There were two main categories of scribes: The professional or hired scribe and the scholar who copied the text for himself.

The hired scribe would have been more careful about copying just what he was paid to copy and did not usually try to change or correct the text. He produced the most accurate copies, but would also have reproduced and perpetuated mistakes in the original text because he was simply paid ‘to copy’.

On the other hand, the talmid chacham or scholar who produced the text for his own study and not necessarily to be part of the textual transmission process, would not have hesitated to ‘correct’ the text and to make ‘necessary’ changes.


The information as to which category of scribe copied a particular text is found in the colophons (copyist’s emblems) which are appended to the texts.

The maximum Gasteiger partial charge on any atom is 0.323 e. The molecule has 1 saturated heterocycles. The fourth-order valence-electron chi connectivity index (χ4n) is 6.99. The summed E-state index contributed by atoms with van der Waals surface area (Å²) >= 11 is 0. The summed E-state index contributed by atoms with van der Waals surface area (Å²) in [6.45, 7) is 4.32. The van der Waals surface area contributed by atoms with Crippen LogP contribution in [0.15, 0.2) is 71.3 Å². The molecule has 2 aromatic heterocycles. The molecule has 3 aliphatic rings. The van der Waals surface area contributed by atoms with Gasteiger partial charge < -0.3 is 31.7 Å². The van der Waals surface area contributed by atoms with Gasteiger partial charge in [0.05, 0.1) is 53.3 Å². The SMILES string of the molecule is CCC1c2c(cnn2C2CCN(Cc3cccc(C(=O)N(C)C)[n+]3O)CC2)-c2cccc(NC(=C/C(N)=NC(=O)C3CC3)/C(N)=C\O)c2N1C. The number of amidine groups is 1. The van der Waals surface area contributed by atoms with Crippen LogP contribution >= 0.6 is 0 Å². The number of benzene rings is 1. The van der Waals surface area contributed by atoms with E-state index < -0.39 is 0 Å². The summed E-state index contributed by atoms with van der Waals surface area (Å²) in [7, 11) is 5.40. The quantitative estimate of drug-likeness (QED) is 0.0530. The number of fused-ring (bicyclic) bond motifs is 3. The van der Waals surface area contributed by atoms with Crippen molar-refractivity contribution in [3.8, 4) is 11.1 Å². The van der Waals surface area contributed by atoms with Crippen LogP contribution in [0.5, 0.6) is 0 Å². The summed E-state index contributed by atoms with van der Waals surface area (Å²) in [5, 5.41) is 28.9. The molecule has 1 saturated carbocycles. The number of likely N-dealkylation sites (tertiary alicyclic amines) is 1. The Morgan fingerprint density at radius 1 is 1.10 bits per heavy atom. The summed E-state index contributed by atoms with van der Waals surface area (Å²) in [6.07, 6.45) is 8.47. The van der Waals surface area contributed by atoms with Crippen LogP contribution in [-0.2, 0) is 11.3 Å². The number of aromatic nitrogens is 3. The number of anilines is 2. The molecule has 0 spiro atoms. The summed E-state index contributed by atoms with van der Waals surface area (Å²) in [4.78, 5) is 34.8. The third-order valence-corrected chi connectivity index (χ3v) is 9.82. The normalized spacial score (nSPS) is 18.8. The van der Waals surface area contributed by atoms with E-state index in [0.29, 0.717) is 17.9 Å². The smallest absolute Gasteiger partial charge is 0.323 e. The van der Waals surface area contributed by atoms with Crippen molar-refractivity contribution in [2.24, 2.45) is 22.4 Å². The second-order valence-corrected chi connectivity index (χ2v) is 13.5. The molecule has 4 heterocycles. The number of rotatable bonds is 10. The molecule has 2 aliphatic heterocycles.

According to the Hebrew Palaeography Project, the number of extant Hebrew manuscripts numbers around four thousand. Of these, just over half were manuscripts produced by private owners or scholars for their own personal use. The more accurate manuscripts produced by professionally hired scribes, however, numbers just less than half.

The irony is that while these numbers show the extent of Jewish scholarship, they unfortunately also indicate less accurate texts.

Beit-Arié explains that a similar phenomenon existed within the Muslim world as well, where most of their manuscripts were not from hired professional scribes but rather from scholar scribes. This, despite the fact that their scholars were advised to either hire professional scribes, or to buy books, rather than copy the manuscripts themselves.